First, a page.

'I’ve always been a Phillie' — Nola, Dombrowski talk about what's next with starting pitcher back in the fold

$172 million, 7-year deal includes bonus if traded in 2024 or '25
From left: General Manager Sam Fuld, Aaron Nola, President of Baseball Operations Dave Dombrowski
From left: General Manager Sam Fuld, Aaron Nola, President of Baseball Operations Dave Dombrowski Photo credit Matt Leon/KYW Newsradio

PHILADELPHIA (KYW Newsradio) — The Phillies are making a big splash this offseason by keeping one of the top starting pitchers, coming together on a seven-year deal with right-hander Aaron Nola. Monday at Citizens Bank Park, a day after agreeing to the $172 million contract, Nola and the Phillies front office talked about him staying in the fold.

"I think the biggest thing I think about is winning a World Series. Over the past two years, we've gotten pretty close and we obviously have the team to do it,” Nola said.

“And that was a big reason that I came back.”

Nola was drafted by the Phillies in the first round out of Louisiana State University back in 2014 and has spent his entire nine-year big league career in Philadelphia.

"I wouldn't be right here without my teammates and all the friendships I've made and everybody playing together and the chemistry that we have. So I want to thank everybody again and looking forward to a lot more good memories in the next seven years," Nola said.

The 30-year-old has been incredibly durable. Nola has made at least 32 starts since 2018 — no pitcher in Major League Baseball has made more — and pitched at least 180 2/3 innings in five of the last six years — the exception being the pandemic-shortened 2020 season.

In the 2023 regular season, he won 12 games with a 4.46 ERA, in the playoffs, he won three games with a 2.35 ERA, and he says he is happy to be staying in Philadelphia: “I’ve always been a Phillie. It’s the only place we kind of had our eyes set on. It’s the most comfortable place for me.”

Nola is the first top-level free agent to reach a deal.

Of free agency, he said, it’s “enjoyable and not enjoyable at the same time.” He says his decision is less about the money than about being in a place he and his wife want to be for the next seven years.

“That part is more important for me. We wanted to go through and see what it’s about, but ultimately this is the place we wanted to be.”

Nola and wife Hunter are expecting their first child. He said he blocked out pending free agency during the season, but the reality that he might not pitch again in Philadelphia hit him after the season.

“It was kind of tough at the end of the year,” Nola said.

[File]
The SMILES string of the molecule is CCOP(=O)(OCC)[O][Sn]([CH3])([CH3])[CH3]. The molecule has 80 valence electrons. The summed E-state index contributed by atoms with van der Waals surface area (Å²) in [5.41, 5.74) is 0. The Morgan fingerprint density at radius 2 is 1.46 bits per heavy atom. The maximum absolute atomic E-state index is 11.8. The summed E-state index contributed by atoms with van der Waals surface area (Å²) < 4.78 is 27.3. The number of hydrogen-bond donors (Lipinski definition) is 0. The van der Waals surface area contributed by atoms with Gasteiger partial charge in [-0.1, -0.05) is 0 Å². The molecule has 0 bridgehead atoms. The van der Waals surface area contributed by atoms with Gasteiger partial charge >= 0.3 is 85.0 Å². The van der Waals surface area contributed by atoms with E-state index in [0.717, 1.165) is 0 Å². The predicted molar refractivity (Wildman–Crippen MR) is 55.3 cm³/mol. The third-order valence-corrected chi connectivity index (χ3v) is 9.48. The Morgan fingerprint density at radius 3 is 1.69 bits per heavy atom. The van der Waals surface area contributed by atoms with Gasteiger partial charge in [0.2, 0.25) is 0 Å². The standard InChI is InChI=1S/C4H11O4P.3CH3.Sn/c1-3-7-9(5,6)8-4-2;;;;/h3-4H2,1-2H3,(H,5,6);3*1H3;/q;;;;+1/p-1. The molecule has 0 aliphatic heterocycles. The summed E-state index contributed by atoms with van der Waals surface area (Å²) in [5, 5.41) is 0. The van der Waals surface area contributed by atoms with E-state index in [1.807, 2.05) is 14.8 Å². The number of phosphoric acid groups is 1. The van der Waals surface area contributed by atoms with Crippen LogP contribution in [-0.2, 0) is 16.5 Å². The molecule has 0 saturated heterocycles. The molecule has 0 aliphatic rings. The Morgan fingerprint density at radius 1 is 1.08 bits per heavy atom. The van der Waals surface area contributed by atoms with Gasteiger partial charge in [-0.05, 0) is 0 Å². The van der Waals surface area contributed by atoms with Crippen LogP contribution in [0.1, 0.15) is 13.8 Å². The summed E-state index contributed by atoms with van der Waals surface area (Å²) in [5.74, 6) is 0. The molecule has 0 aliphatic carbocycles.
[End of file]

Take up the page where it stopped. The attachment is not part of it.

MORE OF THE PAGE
This is a big offseason box now checked off for the Phils.

“We have one of the best pitchers in baseball that really fits into our ballclub,” Phillies President of Baseball Operations Dave Dombrowski said. “Sometimes you have to make compromises, you have to go to certain length. You weigh the dollars and length of contract, an individual that’s talented, tremendous pitcher, reliable, you know the makeup of the individual, extremely hard worker.”

Dombrowski spoke about where they go from here.

"I think the way we will now look — and we've had this discussion — is that we're in a position that we can just evaluate a lot of different things that we think make our club better. We don't have, really, a glaring spot that we need to fill, like we needed a starting pitcher."

Asked if he considers the starting rotation now set for 2024, Dombrowski said: "Yes, I do. We have five starters that we like.”

Nola is part of a projected rotation that includes Zack Wheeler, Taijuan Walker, Ranger Suárez and Cristopher Sánchez.

After earning $16 million this year in a contract that paid $56.75 million over five seasons, he will get yearly salaries of $24,571,428.

He would get a $1 million assignment bonus if traded in 2024 or 2025. During the 2025 season, Nola will become a 10-year veteran who has spent five years with his team and will have the right to block trades without his consent.

Nola gets a suite on road trips and would earn $50,000 bonuses for making the All-Star team, winning a Gold Glove or becoming League Championship Series MVP. He would receive $100,000 for World Series MVP.

Nola also would get $100,000 for winning a Cy Young Award, $50,000 for finishing second in the voting and $25,000 for third.

The Associated Press contributed to this report.

Featured Image Photo Credit: Matt Leon/KYW Newsradio